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Plant Structure - The Parts of a Plant
Plants are so important because they make their own energy from sunshine through photosynthesis. They are the bottom of the food web supplying food and energy for all other life on earth. They store extra sugars in their stems, roots, seeds or fruit. That energy is passed on to any animal that eats them, including us. We are part of the food web when we eat plant parts like apples, carrots, rice or potatoes. Learn here the names of plant structures, their job, and what they look like on the plant.
Flower – Flower’s petals are often showy because they are designed to attract pollinators like birds and insects who will fertilize them. The flower’s job is help to make seeds.
Sepals – The sepals are at the base of the flower and cover and protect the flower before it blooms.
Fruit – After a flower has been pollinated the ovules inside it grow into seeds. The ovary grows into a protective, fleshy fruit around them. In nature when an animal eats a wild fruit, it spreads the seeds inside it. Each seed might grow into another plant in the right conditions.
Leaf - A plant’s leaves collect sunlight for the process of photosynthesis. Photosynthesis is the process where green plants use sunlight, carbon dioxide and water to make food and oxygen. Little openings in the leaves, called stomata, collect carbon dioxide from the air and release oxygen. Tiny veins in the leaves spread water and nutrients throughout the leaf. The process of photosynthesis occurring in green plants around the world is what makes the oxygen we breathe.
Stem - A plant’s stems help support the weight of the plant and all its leaves. Water and minerals are brought up from the roots. Nutrients made by photosynthesis in the leaves are sent down and all around the plant.
Root - A plant’s roots anchor it into the ground. They also collect water and minerals from the soil and transport them up into the plant.
Reproductive Organs – The reproductive organs of a flower are the male stamens and the female pistil.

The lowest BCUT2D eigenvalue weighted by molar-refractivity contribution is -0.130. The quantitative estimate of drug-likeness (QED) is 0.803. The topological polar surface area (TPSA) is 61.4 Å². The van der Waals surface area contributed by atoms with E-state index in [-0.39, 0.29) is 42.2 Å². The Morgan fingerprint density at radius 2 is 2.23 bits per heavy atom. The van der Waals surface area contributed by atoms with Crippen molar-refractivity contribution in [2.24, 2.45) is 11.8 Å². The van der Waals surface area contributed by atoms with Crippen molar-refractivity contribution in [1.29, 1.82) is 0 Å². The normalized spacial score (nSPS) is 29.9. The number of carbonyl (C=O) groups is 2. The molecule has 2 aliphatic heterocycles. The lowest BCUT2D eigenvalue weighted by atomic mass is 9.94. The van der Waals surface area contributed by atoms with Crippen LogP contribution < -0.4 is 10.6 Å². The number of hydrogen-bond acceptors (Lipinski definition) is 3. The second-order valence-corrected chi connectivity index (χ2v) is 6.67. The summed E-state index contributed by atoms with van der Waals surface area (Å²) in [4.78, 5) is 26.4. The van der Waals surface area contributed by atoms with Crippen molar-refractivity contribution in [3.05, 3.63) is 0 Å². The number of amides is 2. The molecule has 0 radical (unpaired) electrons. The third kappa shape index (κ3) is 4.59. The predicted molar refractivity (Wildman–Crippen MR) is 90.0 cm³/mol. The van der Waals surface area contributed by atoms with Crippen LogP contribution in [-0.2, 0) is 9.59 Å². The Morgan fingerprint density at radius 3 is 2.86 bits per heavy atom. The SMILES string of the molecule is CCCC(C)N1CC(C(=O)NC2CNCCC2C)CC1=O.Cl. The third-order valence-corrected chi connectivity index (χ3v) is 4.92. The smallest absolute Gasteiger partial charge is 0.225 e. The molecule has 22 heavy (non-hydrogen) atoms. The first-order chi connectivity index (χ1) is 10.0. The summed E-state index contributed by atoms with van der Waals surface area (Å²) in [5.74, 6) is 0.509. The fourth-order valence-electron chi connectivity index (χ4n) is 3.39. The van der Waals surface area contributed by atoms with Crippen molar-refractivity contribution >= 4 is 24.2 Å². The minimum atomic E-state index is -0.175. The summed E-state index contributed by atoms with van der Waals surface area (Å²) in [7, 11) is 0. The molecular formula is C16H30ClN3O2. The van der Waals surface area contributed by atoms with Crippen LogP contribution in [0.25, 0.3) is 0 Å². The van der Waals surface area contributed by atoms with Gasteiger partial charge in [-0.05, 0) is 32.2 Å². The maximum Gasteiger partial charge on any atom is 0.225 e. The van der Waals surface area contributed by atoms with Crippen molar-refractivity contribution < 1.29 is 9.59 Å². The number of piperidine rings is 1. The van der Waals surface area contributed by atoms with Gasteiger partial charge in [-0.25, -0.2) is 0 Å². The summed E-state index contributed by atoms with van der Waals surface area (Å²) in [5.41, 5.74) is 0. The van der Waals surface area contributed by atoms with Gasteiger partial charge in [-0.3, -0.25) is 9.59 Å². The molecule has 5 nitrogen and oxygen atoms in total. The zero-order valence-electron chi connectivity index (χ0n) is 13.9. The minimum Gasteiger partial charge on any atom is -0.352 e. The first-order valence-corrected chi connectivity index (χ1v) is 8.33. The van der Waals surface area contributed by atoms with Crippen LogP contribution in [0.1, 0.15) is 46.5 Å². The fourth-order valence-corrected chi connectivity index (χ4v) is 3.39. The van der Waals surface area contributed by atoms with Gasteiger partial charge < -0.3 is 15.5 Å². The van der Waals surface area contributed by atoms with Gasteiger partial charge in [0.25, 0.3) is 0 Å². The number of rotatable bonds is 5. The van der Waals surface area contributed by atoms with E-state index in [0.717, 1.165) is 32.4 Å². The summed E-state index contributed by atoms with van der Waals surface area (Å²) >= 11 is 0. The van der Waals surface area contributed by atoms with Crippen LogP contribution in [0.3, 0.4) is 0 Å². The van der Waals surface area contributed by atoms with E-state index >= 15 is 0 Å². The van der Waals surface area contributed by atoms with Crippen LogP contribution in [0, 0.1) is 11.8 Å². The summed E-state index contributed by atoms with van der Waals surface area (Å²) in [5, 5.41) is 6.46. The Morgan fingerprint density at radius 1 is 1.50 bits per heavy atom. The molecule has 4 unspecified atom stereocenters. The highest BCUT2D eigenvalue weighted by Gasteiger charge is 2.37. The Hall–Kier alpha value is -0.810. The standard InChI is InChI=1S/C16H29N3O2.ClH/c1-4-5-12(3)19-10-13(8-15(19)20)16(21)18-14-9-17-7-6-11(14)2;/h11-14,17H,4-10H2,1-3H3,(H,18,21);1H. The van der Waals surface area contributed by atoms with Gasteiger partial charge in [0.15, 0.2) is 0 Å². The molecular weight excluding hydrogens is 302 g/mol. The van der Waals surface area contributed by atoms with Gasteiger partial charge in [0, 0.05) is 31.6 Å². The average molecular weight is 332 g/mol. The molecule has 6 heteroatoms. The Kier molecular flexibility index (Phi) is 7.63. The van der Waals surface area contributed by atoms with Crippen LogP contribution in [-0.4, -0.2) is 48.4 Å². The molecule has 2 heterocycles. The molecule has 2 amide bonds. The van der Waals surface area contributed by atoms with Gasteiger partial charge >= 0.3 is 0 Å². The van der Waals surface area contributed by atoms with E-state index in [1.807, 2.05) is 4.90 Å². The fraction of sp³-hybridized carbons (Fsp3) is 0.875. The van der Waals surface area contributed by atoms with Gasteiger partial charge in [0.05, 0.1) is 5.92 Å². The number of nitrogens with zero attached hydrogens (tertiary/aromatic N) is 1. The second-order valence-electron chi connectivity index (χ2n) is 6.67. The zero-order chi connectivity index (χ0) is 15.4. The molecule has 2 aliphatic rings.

The stamen includes an anther on top where the pollen grains (haploid) are made. A long filament holds the anther up to meet the wind or pollinating insect.
The pistil has 3 parts. The stigma is the sticky tip where pollen grains stick. The ovary is at the base of the pistil and contains the ovules. The style is the thin stalk that connects the stigma down to the ovary. When fertilized, the ovules become the plants seeds. The ovary becomes the plant’s fruit. The fruit protects the seeds and attracts animals that will carry the seeds away to grow (seed dispersal).
Assess plant structure content comprehension with the Multiple Choice Test.
Assess plant structure vocabulary with the labeling page.
Recommended Books & Products
Do you need a visual aid in the classroom to help teach about plants? Try the All About Plants Flip Chart Set. Each Curriculum Mastery Flip Chart is mounted on a sturdy easel and features:
• 10 Double-sided, laminated 12" x 18" charts
• Side 1 features a colorful, graphic overview of the topic
• Side 2 serves as a "write-on/wipe-off" activity chart featuring questions, labeling exercises, vocabulary review & more!
• Activity Guide featuring black-line copy-masters & exercises
Set Includes the following 10 charts:
- The Plant Kingdom
- Plant Cells & Photosynthesis
- Pollination & Germination
- Gymonsperm vs. Angiosperm
- Structure & Function of Plants
- Adaptations of Plants
- Plant Reproduction
- Carnivorous Plants
- Plants/Trees of North America
- Flowering vs. Non-Flowering
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